You can also talk at this point about how revelation works. That it can come in various forms. Dreams, visions, impressions, thoughts, words that come into your mind, feelings.
Question: Can you share with us a time you felt you received personal revelation?
This video below illustrates how Joseph might have felt about his duty to protect Jesus. The First Christmas Spirit
Luke 2: 40-52
Even as a youth, Jesus was focused on doing His Father’s will. These verses relate the story of Jesus leaving his parents to teach in the temple, which he did for several days until they found him. In Luke 2:47 we read the verse about the men in the temple being astonished by Jesus’ “understanding and answers.” This is an important verse to clarify using the Joseph Smith Translation.
Joseph Smith Translation
This may be a good time to introduce your children to the JST and how this inspired translation works. Teach them how to look at the footnotes and find the italicized writing. Teach them to look for differences and words that are changed. Have each child notice one thing that is different. It would also be good to turn with them to the JST Bible translation in the back of the Bible.
The Father’s Business
When reading Luke 2:49, cross reference to Moses 1:39 for a better understanding of our Heavenly Father’s business. The manual recommends sharing stories that demonstrate how youth you know are about their father’s business, doing good, living and preaching the gospel.
Be a Doer – Take Action
I think there is great power in teaching our families the principle of action as found in James 1:22: “Be ye doers of the word, not hearers only.”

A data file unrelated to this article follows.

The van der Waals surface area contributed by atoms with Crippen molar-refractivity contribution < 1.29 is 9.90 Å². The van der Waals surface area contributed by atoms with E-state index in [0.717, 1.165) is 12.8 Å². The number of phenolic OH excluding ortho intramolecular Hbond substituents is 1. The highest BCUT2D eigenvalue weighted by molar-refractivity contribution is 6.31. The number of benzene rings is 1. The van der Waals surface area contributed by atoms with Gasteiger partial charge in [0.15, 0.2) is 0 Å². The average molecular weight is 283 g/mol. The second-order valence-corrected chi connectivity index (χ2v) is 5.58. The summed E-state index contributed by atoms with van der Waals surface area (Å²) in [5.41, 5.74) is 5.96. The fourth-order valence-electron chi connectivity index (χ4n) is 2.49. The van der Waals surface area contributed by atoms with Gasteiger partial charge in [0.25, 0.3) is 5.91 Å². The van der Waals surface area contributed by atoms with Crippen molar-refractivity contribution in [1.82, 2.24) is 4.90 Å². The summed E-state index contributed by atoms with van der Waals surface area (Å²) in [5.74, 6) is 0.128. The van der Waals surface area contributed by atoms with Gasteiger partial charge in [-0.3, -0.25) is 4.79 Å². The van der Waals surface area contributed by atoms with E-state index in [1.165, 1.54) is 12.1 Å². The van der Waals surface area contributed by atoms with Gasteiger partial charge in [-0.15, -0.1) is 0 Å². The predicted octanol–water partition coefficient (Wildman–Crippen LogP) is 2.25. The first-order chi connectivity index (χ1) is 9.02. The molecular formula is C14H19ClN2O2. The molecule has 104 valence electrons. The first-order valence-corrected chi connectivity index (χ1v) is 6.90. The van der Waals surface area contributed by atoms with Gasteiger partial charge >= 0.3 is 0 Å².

With each lesson our family will try to come up with a “Doer of the Word” Challenge we can accomplish. Some ideas I have considered for this lesson are:
— find a way to witness of the Savior this week – on social media, with a friend, in a church class, or simply to your family
— come up with a service to give to someone in need and re-read the Lord’s teachings in Matthew 25
— memorize Luke 2:52 – “And Jesus grew in wisdom and stature, and in favor with God and man.” Then set a personal goal in each of these areas. Write them down in your journal and re-visit them throughout the year.
And those are the helps I have to offer, my friends. Please feel free to share any ideas or insights you have had in the comments.
Remember Cleopas in Luke 24? When Jesus opened the scriptures to Cleopas and his companion (who maybe have been his wife) their hearts burned. If we are gentle with this new teaching endeavor, if we follow the Holy Ghost and do our teaching with love and patience, I believe, (and boy do I hope) these lessons will transform our homes. My family needs more love, more kindness, more discipline of emotion and behavior. So I am trusting in the promises President Nelson made to us. I believe if we do this in the right spirit, our hearts will burn and we will recognize the Savior at work in our individual lives and in our families.